1052 views | Dr Emmanuel Matambo | February 21, 2020
In Crouching Tiger, Hidden Dragon? Africa and China (2008) Kweku Ampiah and Sanusha Naidu opine that the growing international affinity “between China and Africa could be one of the most important developments in the international relations of the Post-Cold War era.” A number of reasons account for this close relationship. Apart from China’s allure as an erstwhile victim of Western and foreign domination, akin to Africa’s colonial history, and its stupendous economic growth, China’s foreign policy principle of non-interference in the internal affairs of other countries, has been an endearing characteristic to Africa. Through this principle and other forms of soft power, China has succeeded in encouraging the renunciation of formal ties between Taiwan and all African countries, save for eSwatini.
At the superficial level, the policy of non-interference appears infallible because who would want their internal affairs to be meddled with by foreign elements anyway? In fact, Article III (2) of the Organisation of African Unity (OAU) Charter also upheld the principle of non-interference in the internal affairs of Member States. However, what exactly does China mean by interference and what are the consequences of this principle? China is a country that is rich in history and is never shy of flaunting its credentials as the longest continuous civilization in the world. However, China is also keenly aware that its status as an age-old civilization, inventor of among other things gun powder, and its unparalleled population was not enough for foreign forces not to rend China and subject it to what has been called a century of humiliation, extending from the middle of the 19th to the middle of the 20th century.
It was thus understandable after the establishment of the People’s Republic of China in 1949 that China would be very sensitive to external censure and even advice on how the newly established country could live. The OAU Charter also adopted non-interference because in 1963, when the charter was authored, a significant portion of Africa was still in foreign hands. More than 50 years later, what then is the place of non-interference? After the transformation of the OAU into the AU, African States adopted Article 4(g) of the AU Charter stating “the right of the Union to intervene in a Member State pursuant to a decision of the Assembly in respect of grave circumstances, namely: war crimes, genocide, and crimes against humanity.” This was an acknowledgment that there are crimes that should warrant intervention. This, notwithstanding Article 4(h) of the AU retains non-interference.
The main contention of this piece is exactly what China and Africa mean by ‘interference’. To China, non-interference simply means a wholesale rejection of external opinion on internal matters, especially those of a political nature. This is expected from a country that does not have a recorded history of liberal democracy and whose human rights record has been a subject of widespread condemnation. From the Tiananmen crisis of 1989, China made it clear that economic reform did not entail political reform. It is expected that Africa supports non-interference. This is so not only because of Africa’s regrettable history at the hands of former colonizers, but because the continent has been littered with authoritarian governments that have excited the ire of civil society organisations and Western democracies. China is thus seen as a more amenable and agreeable partner with no airs of officiousness.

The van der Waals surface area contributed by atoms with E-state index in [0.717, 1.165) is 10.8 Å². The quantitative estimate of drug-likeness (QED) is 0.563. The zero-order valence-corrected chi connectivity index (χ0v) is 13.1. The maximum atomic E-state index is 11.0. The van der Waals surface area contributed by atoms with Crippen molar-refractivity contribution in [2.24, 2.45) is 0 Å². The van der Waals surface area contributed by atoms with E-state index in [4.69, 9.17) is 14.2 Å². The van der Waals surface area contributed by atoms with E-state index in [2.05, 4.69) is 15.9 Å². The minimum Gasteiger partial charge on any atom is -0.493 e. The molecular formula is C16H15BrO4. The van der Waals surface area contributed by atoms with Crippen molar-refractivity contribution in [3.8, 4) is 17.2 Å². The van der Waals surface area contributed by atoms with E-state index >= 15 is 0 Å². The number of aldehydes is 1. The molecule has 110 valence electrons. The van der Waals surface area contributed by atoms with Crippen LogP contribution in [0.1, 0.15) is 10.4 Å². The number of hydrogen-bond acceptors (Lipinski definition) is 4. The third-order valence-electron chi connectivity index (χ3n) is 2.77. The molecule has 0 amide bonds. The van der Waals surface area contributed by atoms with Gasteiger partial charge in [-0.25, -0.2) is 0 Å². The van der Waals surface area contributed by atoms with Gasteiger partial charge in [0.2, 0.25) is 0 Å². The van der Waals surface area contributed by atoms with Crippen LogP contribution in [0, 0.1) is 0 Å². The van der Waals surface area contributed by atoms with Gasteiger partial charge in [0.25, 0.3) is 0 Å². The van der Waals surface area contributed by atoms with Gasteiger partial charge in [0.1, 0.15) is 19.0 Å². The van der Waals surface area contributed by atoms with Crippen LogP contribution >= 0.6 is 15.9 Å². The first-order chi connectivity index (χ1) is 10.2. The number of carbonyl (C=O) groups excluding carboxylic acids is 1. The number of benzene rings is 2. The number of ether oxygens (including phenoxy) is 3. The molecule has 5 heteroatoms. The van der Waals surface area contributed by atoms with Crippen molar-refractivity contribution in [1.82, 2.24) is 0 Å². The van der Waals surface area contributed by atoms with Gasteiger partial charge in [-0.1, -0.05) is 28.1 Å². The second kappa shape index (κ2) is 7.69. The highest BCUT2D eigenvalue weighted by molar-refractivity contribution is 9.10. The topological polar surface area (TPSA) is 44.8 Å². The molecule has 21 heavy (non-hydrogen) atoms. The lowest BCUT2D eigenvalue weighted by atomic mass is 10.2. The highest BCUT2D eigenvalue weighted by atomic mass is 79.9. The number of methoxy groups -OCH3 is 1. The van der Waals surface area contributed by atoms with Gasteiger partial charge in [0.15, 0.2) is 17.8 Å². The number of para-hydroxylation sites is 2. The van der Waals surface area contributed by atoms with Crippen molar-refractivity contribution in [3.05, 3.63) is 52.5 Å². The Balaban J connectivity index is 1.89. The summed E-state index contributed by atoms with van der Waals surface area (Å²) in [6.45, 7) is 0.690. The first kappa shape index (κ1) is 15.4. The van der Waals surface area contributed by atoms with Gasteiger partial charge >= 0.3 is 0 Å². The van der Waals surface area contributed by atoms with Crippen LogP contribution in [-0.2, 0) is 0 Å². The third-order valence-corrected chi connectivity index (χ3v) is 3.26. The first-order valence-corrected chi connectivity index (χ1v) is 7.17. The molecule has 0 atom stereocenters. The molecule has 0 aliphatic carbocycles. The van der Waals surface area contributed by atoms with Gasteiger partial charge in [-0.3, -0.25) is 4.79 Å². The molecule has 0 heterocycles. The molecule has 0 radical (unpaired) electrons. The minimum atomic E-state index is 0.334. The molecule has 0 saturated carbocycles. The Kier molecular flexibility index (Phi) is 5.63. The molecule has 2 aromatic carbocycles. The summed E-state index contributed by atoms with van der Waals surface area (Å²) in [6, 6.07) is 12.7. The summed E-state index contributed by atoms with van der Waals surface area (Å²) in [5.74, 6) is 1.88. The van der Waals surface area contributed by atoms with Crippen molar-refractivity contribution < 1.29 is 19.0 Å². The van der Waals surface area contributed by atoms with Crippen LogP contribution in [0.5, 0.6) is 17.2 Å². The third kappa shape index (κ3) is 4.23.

However, to advise an errant state against its repressive laws should not be (mis)construed as interference. Blatant cases of repression, such as was the case in Darfur in 2003, should galvanise the international community. That China would shrink from pursuing a normative path on such matters for the sake of securing access to mineral and energy resource-rich countries demonstrates a fiendish disregard for ordinary Africans enduring odious governments. It actually shows that claims of friendship with Africa are only consigned to the level of state and political players rather than ordinary Africans who hope for better governance. If China has intentions of being a good friend to Africa and Africans, it might consider revising the scope of what is meant by ‘interference.’
A relativist understanding of what human dignity is, especially in the face of undeniable atrocity, will be a big disservice to African governance and it will give hideous leaderships a blank cheque for misrule, knowing very well that there is a China on whom one dodging international censure can rely. Finally, an appreciable number of Africa countries has made progress in entrenching the tenets of democracy. With this progress, one hopes that Africa will develop an allergy towards bad governance and that the African Union will not recoil from chastising members within its ranks that are found wanting. If China lends its heft to such a worthy cause, its action cannot certainly be interpreted as interference because interference has a negative connotation. For a lack of a better word, advising and recommending morally defensible governance could be called intervention, and it would go a long way to endearing China not only to laudable African democracies but to the many ordinary Africans who are hostile to repressive governance.